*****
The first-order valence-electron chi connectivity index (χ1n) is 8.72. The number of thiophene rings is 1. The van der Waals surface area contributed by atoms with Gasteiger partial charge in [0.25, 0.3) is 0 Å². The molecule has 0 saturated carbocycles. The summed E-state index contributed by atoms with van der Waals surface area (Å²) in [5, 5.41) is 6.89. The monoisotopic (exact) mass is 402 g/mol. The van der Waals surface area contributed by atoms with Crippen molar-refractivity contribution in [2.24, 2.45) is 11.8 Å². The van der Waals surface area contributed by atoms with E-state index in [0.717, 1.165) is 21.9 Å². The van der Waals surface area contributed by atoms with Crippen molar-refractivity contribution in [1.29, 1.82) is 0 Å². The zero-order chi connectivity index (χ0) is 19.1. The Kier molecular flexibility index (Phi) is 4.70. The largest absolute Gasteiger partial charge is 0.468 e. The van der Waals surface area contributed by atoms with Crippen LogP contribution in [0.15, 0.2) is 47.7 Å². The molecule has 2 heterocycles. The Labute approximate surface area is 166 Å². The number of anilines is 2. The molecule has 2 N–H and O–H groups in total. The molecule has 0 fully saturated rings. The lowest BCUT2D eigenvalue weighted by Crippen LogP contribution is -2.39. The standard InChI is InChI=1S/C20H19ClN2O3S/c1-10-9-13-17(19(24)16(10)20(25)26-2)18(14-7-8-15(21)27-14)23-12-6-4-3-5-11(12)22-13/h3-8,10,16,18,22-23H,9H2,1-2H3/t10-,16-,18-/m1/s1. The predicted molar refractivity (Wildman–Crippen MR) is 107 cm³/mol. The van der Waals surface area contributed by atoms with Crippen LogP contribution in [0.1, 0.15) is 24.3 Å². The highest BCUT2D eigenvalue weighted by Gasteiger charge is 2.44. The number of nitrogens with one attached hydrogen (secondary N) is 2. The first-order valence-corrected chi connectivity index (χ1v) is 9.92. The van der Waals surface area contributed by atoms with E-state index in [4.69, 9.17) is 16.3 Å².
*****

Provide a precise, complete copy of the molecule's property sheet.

The first-order valence-electron chi connectivity index (χ1n) is 8.72. The number of thiophene rings is 1. The van der Waals surface area contributed by atoms with Gasteiger partial charge in [0.25, 0.3) is 0 Å². The molecule has 0 saturated carbocycles. The summed E-state index contributed by atoms with van der Waals surface area (Å²) in [5, 5.41) is 6.89. The monoisotopic (exact) mass is 402 g/mol. The van der Waals surface area contributed by atoms with Crippen molar-refractivity contribution in [2.24, 2.45) is 11.8 Å². The van der Waals surface area contributed by atoms with E-state index in [0.717, 1.165) is 21.9 Å². The van der Waals surface area contributed by atoms with Crippen molar-refractivity contribution in [1.29, 1.82) is 0 Å². The zero-order chi connectivity index (χ0) is 19.1. The Kier molecular flexibility index (Phi) is 4.70. The largest absolute Gasteiger partial charge is 0.468 e. The van der Waals surface area contributed by atoms with Crippen LogP contribution in [0.15, 0.2) is 47.7 Å². The molecule has 2 heterocycles. The Labute approximate surface area is 166 Å². The number of anilines is 2. The molecule has 2 N–H and O–H groups in total. The molecule has 0 fully saturated rings. The lowest BCUT2D eigenvalue weighted by Crippen LogP contribution is -2.39. The standard InChI is InChI=1S/C20H19ClN2O3S/c1-10-9-13-17(19(24)16(10)20(25)26-2)18(14-7-8-15(21)27-14)23-12-6-4-3-5-11(12)22-13/h3-8,10,16,18,22-23H,9H2,1-2H3/t10-,16-,18-/m1/s1. The predicted molar refractivity (Wildman–Crippen MR) is 107 cm³/mol. The van der Waals surface area contributed by atoms with Crippen LogP contribution in [0.1, 0.15) is 24.3 Å². The highest BCUT2D eigenvalue weighted by Gasteiger charge is 2.44. The number of nitrogens with one attached hydrogen (secondary N) is 2. The first-order valence-corrected chi connectivity index (χ1v) is 9.92. The van der Waals surface area contributed by atoms with E-state index in [4.69, 9.17) is 16.3 Å².